Call for Sri Lanka g-sec market to be regulated by the SEC

ECONOMYNEXT – A governance activist has called for Sri Lanka’s government securities market to be regulated by the Securities and Exchange Commission amid inherent existing conflicts of interests at the central bank and recent irregularities and concerns over fraud.

The central bank is the issuer of government bonds on behalf of the Treasury, the buyer of bonds on behalf of a the Employees Provident Fund, a forced saving scheme of only private sector workers.

In addition it is also the regulator for primary dealers in bonds.

Chandra Jayaratne, a governance activist and former chief of Sri Lanka’s Ceylon Chamber of Commerce, wrote to newly appointed Central Bank Governor Indrajit Coomaraswamy that only minor changes have to be made to the SEC law to expand its oversight to gilts.

"I trust that you and the Monetary Board, will immediately begin negotiation with the Securities & Exchange Commission and the Government, for the formal transfer of the oversight responsibility over Government Bond Issues and associated Secondary Market dealings, to the Securities & Exchange Commission," he said.

The Central Bank had come under fire for buying pumped up stocks that no one wanted into the Employees Provident Fund earning it the name of ‘buyer of last resort’ during a 2011 stock market bubble.

Under the current regime, virtually the same dealers, and sellers were alleged to have dumped pumped government bonds after the EPF apparently ‘missed’ direct bids at auctions. The auctions themselves are alleged to be rigged.

Jayaratne’s full letter is reproduced below. The emphasis is retained from the from the original text:

Dr. Indrajit Coomaraswamy,
Governor, Central Bank, ,
Central Bank of Sri Lanka, ,
Janadhipathi Mawatha, ,
Colombo 1. ,

Dear Sir, ,

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Regulatory Oversight Accountability over Government Bond Issues and Related Secondary Market Transactions

You would no doubt agree, that effective and professional best practices embedded regulatory oversight over Government bond issues and related secondary market transactions, ensuring that engaged intermediaries duly discharge their professional commitments in line with best market practices, are an essential imperative of a well governed securities market in Sri Lanka.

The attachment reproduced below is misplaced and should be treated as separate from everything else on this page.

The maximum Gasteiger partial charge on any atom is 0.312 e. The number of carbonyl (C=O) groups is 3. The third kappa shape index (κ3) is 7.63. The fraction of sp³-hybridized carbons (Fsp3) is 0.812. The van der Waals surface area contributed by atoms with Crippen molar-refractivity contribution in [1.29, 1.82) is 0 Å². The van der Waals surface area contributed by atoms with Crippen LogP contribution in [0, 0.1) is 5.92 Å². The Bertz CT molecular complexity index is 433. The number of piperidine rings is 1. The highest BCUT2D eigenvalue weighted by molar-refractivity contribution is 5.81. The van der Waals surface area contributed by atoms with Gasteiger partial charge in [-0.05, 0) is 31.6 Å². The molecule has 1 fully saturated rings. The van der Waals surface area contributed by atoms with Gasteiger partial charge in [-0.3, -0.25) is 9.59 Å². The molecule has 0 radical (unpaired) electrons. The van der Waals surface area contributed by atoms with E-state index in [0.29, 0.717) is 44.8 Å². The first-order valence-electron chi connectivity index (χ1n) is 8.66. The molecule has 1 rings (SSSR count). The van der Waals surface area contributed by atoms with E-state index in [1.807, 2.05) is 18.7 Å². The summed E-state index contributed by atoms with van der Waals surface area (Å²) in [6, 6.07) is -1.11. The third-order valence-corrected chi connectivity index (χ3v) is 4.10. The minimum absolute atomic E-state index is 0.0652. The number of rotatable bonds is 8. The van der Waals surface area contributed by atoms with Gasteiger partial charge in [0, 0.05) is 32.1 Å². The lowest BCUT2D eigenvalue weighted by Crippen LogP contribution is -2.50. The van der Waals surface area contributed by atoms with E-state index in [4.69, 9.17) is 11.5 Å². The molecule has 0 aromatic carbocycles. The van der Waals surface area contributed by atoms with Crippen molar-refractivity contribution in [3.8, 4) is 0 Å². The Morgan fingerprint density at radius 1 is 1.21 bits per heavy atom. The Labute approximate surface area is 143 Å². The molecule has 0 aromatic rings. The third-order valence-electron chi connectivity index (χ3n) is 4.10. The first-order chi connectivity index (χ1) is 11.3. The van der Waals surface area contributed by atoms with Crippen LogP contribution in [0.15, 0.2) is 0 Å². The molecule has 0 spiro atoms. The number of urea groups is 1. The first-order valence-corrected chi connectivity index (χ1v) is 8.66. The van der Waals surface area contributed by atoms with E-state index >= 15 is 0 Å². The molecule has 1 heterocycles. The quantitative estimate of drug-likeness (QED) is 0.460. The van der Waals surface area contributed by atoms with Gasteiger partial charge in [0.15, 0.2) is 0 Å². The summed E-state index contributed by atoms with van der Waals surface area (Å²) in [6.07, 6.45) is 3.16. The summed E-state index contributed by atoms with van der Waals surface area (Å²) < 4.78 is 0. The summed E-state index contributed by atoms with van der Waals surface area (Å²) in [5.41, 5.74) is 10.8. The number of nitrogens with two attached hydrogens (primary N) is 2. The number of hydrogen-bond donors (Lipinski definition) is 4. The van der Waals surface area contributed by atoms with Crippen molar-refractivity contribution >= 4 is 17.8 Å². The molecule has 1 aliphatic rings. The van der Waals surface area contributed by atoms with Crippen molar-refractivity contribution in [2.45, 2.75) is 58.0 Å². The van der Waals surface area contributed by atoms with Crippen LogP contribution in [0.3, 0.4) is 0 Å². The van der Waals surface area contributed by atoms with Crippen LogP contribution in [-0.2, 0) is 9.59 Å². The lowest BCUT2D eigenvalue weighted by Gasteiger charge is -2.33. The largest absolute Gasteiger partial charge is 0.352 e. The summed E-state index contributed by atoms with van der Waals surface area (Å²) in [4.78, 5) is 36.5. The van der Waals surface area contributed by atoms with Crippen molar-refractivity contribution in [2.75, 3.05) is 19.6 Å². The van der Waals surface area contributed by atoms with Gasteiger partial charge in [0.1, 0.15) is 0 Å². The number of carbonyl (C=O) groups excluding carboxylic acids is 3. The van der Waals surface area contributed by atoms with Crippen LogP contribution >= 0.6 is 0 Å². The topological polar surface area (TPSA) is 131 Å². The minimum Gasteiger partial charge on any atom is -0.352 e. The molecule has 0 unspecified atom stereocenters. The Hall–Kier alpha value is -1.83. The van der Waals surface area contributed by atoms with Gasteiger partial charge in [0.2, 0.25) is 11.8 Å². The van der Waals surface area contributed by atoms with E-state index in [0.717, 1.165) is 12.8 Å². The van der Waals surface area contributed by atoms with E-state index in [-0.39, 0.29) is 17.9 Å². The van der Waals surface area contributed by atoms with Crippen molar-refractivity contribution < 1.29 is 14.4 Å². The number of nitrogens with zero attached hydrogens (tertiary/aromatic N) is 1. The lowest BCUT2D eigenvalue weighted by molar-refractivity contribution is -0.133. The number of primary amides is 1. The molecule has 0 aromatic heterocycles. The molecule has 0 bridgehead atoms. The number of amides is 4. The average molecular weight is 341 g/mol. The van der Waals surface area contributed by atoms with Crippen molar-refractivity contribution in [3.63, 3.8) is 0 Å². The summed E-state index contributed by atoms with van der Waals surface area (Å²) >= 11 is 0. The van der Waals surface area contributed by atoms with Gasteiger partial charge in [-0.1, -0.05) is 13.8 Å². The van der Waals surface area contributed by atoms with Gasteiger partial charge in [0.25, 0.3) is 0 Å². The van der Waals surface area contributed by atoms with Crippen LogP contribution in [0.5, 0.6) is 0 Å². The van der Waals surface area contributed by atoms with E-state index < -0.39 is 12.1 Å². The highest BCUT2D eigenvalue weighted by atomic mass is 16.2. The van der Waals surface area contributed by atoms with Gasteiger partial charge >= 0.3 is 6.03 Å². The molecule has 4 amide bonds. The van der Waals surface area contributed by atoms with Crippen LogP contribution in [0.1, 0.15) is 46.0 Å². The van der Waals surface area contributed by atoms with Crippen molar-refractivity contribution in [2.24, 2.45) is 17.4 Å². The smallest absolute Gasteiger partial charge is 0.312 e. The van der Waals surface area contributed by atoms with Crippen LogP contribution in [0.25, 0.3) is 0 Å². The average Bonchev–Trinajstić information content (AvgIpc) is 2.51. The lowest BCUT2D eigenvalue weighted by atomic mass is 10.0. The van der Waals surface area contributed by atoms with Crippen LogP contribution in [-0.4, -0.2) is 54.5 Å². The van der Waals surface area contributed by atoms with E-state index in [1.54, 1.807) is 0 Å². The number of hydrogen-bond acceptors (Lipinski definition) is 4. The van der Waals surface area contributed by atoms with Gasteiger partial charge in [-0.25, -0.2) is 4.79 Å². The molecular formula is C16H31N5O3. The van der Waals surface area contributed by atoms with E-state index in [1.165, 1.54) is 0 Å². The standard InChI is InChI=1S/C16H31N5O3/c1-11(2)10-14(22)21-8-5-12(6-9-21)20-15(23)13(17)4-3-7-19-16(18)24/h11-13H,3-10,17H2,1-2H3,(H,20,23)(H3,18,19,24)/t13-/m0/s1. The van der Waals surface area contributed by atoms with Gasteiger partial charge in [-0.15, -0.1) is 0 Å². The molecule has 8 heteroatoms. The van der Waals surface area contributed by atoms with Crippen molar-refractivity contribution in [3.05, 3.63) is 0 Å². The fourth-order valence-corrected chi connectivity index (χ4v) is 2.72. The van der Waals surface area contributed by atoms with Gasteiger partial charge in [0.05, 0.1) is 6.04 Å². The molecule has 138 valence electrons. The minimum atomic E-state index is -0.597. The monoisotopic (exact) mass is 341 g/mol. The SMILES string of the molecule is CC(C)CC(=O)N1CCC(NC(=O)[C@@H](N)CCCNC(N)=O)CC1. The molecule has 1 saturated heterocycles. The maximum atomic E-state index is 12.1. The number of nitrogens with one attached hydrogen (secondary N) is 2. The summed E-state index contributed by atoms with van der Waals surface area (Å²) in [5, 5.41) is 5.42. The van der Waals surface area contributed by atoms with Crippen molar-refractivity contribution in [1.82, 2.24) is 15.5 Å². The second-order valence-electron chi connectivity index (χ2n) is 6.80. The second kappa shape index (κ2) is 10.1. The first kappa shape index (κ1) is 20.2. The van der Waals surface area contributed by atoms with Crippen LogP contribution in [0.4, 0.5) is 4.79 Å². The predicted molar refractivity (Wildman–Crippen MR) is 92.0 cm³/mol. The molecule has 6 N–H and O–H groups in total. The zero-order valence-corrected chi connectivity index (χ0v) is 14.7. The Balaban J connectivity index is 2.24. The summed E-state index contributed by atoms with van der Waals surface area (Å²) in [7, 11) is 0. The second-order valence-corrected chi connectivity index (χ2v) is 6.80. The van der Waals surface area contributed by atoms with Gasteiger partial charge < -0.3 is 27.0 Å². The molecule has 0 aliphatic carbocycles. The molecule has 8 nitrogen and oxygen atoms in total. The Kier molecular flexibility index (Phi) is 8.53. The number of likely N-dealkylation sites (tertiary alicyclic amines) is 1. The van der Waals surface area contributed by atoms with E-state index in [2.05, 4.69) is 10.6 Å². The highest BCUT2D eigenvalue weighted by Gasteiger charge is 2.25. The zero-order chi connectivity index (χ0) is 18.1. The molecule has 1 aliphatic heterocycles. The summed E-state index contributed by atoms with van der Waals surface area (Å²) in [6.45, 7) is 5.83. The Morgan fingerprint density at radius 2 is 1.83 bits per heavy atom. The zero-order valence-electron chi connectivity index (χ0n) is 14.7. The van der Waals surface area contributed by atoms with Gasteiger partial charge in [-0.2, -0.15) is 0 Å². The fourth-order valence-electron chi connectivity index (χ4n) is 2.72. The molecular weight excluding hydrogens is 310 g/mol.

Such a governance framework is also an essential investor right, as endorsed by the Securities & Exchange Commission of Sri Lanka and the Chartered Financial Analysts Society of Sri Lanka ( refer attachment). These rights need to be duly discharged through ensuring that; “all associated financial professionals and intermediary organizations are

Honest, competent, and ethical in conduct and complies with applicable law;
• Independent and objective in advice and assistance, based on informed analysis, prudent judgment, and diligent effort;
• Financial interests of the investor takes precedence over those of the professional and organization;
Fair in treatment in relation to other clients;
• Disclosure of any existing or potential conflicts of interest in providing products or services;
Understanding the clients circumstances and ensuring advice is based on clients financial objectives and constraints;
• Clear, accurate, complete and timely communications;
Fees and costs involved be transparent;
Confidentiality of information assured;
Complete supporting records are maintained

Whilst acknowledging that the Central Bank of Sri Lanka has competent professionals and infrastructure support to provide the oversight framework as set out above, recent controversial bond issues related experiences have clearly demonstrated that the Central Bank suffers from definite conflicts of interests, due its role in

• Being the primary issuer and manager of the Government Bond issues;
• Being the effective Manger and Portfolio Investor of the largest Securities market player in Sri Lanka – the Employees Provident Fund

In addition, it is commonly believed that the secondary market information data set maintained by the Central Bank is inadequate and incomplete for effective regulation of market and associated intermediaries. It is reported that the records maintained in the Central Bank, covering the secondary market transactions, fail to record the basic market data relevant to the prices at which the secondary market transactions have taken place.

In the light of above it is urged that the Monetary Board resolves to assign the role and responsibility to for regulatory oversight over Government bond issues and the related secondary market transactions to the Securities & Exchange Commission, at the earliest opportunity.

You will note from the attached copies of correspondence with the Securities & Exchange Commission, that the Securities & Exchange Commission, needs to make a minor amendment to its empowering enactment, to undertake this expanded role of supervision of the Government Bond issues and associated secondary market..

I trust that you and the Monetary Board, will immediately begin negotiation with the Securities & Exchange Commission and the Government, for the formal transfer of the oversight responsibility over Government Bond Issues and associated Secondary Market dealings, to the Securities & Exchange Commission.

Yours Sincerely,

Chandra Jayaratne

CC. The President, The Prime Minister, The Speaker, Leader of Opposition, Minister of Finance, Minister of Justice, Monetary Board, Chairman SEC, The Auditor General, Attorney General, Chairman COPE , Ceylon Chamber of Commerce

(Colombo/July20/2016 – corrected para 4 – Chandra Jayaratne, a governance activist and former chief of Sri Lanka’s Ceylon Chamber of Commerce, wrote to newly appointed Central Bank Governor Indrajit Coomaraswamy that only minor changes have to be made to the SEC law to expand its oversight to gilts.)

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